Team LED Project Log Week 1: Client Research

About the Pearce Center for Professional Communications:

• Founded by Roy and Marnie Pearce in 1989.

• Roy is a Clemson graduate

• Credits his success to his ability to communicate

• Created to further students’ ability to communicate

• Located in Strode Tower

• Phone #: 864-656-1520

• Runs several production programs (WAC Journal, Glimpse, Parlor Press)
The WAC journal “publishes innovative research in Writing Across the Curriculum

Project 2: Quantitative Issues: Dimensionality, Comparison, Numbers, Scale

Prompt

Using information (data) that you collect from a data source, create an original information graphic and accompanying story that displays the best practices discussed in Chapter 3 ("Quantitative Issues: Dimensionality, Comparison, Numbers, Scale") of Designing Information. You will also need to provide the primary data (e.g., in a table, screenshot, or other simple form) that you used to build your information graphic. Your (one page/screen) information graphic should demonstrate that you've learned the lessons from Chapter 2 on display/design and that you've understood the pertinent concepts in Chapter 3

Paper Wheel Project Log

While meeting today, we first created a list of possible interview questions for our client(s). The paper wheel will provide MLA citation rules, but it's important that we first know the specific audience of the product. This will help inform us about which citation rules to include on the wheel. We will also ask the client(s) about the preferred dimensions of the paper wheel and, specifically, what type of materials to use. A couple team members began to look for tutorials online about how to make the paper wheel.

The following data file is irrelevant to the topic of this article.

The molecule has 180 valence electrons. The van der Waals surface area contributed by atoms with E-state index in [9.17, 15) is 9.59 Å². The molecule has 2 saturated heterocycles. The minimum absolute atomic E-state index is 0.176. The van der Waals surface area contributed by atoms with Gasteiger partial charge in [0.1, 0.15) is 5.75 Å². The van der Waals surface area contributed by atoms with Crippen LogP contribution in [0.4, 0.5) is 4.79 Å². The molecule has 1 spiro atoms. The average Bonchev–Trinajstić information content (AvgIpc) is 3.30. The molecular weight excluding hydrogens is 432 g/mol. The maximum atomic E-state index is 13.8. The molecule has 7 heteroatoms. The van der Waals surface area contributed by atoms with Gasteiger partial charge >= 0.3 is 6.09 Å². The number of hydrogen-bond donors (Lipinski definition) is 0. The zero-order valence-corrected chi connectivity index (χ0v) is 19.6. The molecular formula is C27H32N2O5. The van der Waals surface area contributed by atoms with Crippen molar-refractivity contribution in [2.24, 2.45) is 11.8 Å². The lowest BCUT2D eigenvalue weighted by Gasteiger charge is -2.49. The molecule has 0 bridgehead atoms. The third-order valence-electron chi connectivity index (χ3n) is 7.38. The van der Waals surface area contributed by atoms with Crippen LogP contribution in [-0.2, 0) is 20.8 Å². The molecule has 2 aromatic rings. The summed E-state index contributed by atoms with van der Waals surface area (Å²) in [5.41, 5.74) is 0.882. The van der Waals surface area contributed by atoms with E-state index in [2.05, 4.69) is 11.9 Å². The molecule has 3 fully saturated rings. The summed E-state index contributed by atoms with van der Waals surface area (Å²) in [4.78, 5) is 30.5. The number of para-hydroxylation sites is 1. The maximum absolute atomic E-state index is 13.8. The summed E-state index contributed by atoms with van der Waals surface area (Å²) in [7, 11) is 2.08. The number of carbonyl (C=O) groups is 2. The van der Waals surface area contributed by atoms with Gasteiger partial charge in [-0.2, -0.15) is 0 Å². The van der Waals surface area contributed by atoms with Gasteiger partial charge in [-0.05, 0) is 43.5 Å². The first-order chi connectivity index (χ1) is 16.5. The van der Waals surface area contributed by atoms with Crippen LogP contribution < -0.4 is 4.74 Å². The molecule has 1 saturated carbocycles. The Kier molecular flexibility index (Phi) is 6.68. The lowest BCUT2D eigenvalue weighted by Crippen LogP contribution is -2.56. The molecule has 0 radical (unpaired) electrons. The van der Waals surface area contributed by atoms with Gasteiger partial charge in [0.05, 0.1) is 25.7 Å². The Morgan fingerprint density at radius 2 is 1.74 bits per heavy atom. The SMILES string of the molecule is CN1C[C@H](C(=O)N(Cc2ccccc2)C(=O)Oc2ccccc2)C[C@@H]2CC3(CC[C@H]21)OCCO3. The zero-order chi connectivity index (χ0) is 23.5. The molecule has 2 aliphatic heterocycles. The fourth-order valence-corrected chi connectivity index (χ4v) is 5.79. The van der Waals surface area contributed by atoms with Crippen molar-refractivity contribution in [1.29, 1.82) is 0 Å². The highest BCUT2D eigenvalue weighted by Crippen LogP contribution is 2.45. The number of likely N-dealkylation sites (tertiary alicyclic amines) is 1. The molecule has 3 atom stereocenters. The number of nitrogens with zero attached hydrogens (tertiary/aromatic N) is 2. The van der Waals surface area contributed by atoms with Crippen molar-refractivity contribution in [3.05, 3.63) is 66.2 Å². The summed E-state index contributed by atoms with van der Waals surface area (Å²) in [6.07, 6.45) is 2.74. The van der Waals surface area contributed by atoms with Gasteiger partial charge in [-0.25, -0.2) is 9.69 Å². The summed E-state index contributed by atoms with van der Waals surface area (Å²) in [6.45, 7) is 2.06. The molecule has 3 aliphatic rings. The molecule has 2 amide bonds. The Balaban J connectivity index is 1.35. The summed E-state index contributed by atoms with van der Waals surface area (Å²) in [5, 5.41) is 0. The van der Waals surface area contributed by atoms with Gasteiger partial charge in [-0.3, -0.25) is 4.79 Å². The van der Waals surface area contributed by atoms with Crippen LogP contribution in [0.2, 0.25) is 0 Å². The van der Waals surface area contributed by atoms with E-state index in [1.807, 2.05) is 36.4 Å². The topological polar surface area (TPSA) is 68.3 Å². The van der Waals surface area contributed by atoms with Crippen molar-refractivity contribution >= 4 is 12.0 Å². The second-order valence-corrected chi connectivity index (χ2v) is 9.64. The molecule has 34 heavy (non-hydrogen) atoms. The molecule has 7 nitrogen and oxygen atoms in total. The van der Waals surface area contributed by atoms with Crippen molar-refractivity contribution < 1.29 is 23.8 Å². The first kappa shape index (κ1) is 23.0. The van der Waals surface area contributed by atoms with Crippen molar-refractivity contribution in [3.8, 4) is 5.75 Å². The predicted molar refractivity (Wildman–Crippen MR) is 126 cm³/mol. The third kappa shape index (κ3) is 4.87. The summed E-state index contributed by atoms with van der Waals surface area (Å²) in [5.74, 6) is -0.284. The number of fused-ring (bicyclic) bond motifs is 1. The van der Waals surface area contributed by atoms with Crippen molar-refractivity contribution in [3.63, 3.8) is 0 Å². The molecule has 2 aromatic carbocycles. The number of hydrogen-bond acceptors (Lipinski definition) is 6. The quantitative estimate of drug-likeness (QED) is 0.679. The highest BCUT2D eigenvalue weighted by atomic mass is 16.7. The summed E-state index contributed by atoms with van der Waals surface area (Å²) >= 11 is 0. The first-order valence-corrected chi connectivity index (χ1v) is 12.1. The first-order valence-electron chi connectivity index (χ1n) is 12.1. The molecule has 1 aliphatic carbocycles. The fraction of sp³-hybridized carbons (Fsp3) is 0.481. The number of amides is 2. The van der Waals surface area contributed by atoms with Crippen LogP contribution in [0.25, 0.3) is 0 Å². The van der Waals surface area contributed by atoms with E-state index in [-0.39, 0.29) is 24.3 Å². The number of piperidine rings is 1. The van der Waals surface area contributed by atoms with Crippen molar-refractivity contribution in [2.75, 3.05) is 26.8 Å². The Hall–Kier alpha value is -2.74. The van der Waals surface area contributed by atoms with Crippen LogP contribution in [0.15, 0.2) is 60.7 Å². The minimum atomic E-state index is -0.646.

New York City- To Much Information

There are many examples of information overload seen in New York City’s Times Square. When I visited the overwhelming environment created by bright lights and towering skyscrapers the advertisements would attempt to slither there way into any free space. The dense populated area leads to information ineffectiveness due to the maximum capacity of various signs. In particular, street signs are merged on top of each other so tightly a viewer has to sort through multiple channels to determine which direction they are going. Below is a link to cluttered street signs in NY.

So you think they sell Cigars?

Talk about information overload- this window display I saw in Fort Lauderdale goes way above and beyond with "selling their product" The amount of window display lights that are presented are unnecessary and actually "waste energy" both for the customer/viewer and for the actual environment/electric bill/etc.

The addition of the ATM might be the only significant light that needs to be there- and it's ignored because of all the ridiculous lights that are placed in front of it.

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